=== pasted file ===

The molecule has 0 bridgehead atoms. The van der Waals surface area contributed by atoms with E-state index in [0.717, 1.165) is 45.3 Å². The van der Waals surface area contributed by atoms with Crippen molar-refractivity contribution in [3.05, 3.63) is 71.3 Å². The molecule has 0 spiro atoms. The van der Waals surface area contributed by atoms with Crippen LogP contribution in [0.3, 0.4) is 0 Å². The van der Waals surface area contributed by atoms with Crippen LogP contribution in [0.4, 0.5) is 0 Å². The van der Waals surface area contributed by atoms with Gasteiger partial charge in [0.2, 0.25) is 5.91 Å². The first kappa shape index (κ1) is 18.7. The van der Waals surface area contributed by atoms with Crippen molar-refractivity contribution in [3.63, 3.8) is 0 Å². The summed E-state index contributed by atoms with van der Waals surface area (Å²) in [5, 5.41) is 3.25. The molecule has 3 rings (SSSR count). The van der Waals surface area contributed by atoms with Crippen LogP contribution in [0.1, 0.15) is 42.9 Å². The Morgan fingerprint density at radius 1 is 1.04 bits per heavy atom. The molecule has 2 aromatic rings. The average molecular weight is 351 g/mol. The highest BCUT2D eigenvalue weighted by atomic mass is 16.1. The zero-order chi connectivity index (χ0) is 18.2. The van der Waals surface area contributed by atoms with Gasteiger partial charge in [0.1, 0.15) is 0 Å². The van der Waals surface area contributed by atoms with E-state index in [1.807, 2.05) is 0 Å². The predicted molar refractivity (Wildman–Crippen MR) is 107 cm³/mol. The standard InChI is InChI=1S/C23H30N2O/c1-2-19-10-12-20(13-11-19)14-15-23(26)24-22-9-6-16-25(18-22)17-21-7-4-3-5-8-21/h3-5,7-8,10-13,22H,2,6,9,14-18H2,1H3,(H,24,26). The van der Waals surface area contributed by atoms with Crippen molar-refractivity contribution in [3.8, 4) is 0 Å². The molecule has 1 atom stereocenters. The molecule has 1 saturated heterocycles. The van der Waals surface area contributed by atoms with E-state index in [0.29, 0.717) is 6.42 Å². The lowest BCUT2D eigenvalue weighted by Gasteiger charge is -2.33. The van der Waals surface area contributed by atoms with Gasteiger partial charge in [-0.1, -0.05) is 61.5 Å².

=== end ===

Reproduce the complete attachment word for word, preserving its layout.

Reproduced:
The molecule has 0 bridgehead atoms. The van der Waals surface area contributed by atoms with E-state index in [0.717, 1.165) is 45.3 Å². The van der Waals surface area contributed by atoms with Crippen molar-refractivity contribution in [3.05, 3.63) is 71.3 Å². The molecule has 0 spiro atoms. The van der Waals surface area contributed by atoms with Crippen LogP contribution in [0.3, 0.4) is 0 Å². The van der Waals surface area contributed by atoms with Crippen LogP contribution in [0.4, 0.5) is 0 Å². The van der Waals surface area contributed by atoms with Gasteiger partial charge in [0.2, 0.25) is 5.91 Å². The first kappa shape index (κ1) is 18.7. The van der Waals surface area contributed by atoms with Crippen molar-refractivity contribution in [3.63, 3.8) is 0 Å². The summed E-state index contributed by atoms with van der Waals surface area (Å²) in [5, 5.41) is 3.25. The molecule has 3 rings (SSSR count). The van der Waals surface area contributed by atoms with Crippen LogP contribution in [0.1, 0.15) is 42.9 Å². The Morgan fingerprint density at radius 1 is 1.04 bits per heavy atom. The molecule has 2 aromatic rings. The average molecular weight is 351 g/mol. The highest BCUT2D eigenvalue weighted by atomic mass is 16.1. The zero-order chi connectivity index (χ0) is 18.2. The van der Waals surface area contributed by atoms with Gasteiger partial charge in [0.1, 0.15) is 0 Å². The van der Waals surface area contributed by atoms with E-state index in [1.807, 2.05) is 0 Å². The predicted molar refractivity (Wildman–Crippen MR) is 107 cm³/mol. The standard InChI is InChI=1S/C23H30N2O/c1-2-19-10-12-20(13-11-19)14-15-23(26)24-22-9-6-16-25(18-22)17-21-7-4-3-5-8-21/h3-5,7-8,10-13,22H,2,6,9,14-18H2,1H3,(H,24,26). The van der Waals surface area contributed by atoms with Crippen molar-refractivity contribution in [3.8, 4) is 0 Å². The molecule has 1 atom stereocenters. The molecule has 1 saturated heterocycles. The van der Waals surface area contributed by atoms with E-state index in [0.29, 0.717) is 6.42 Å². The lowest BCUT2D eigenvalue weighted by Gasteiger charge is -2.33. The van der Waals surface area contributed by atoms with Gasteiger partial charge in [-0.1, -0.05) is 61.5 Å².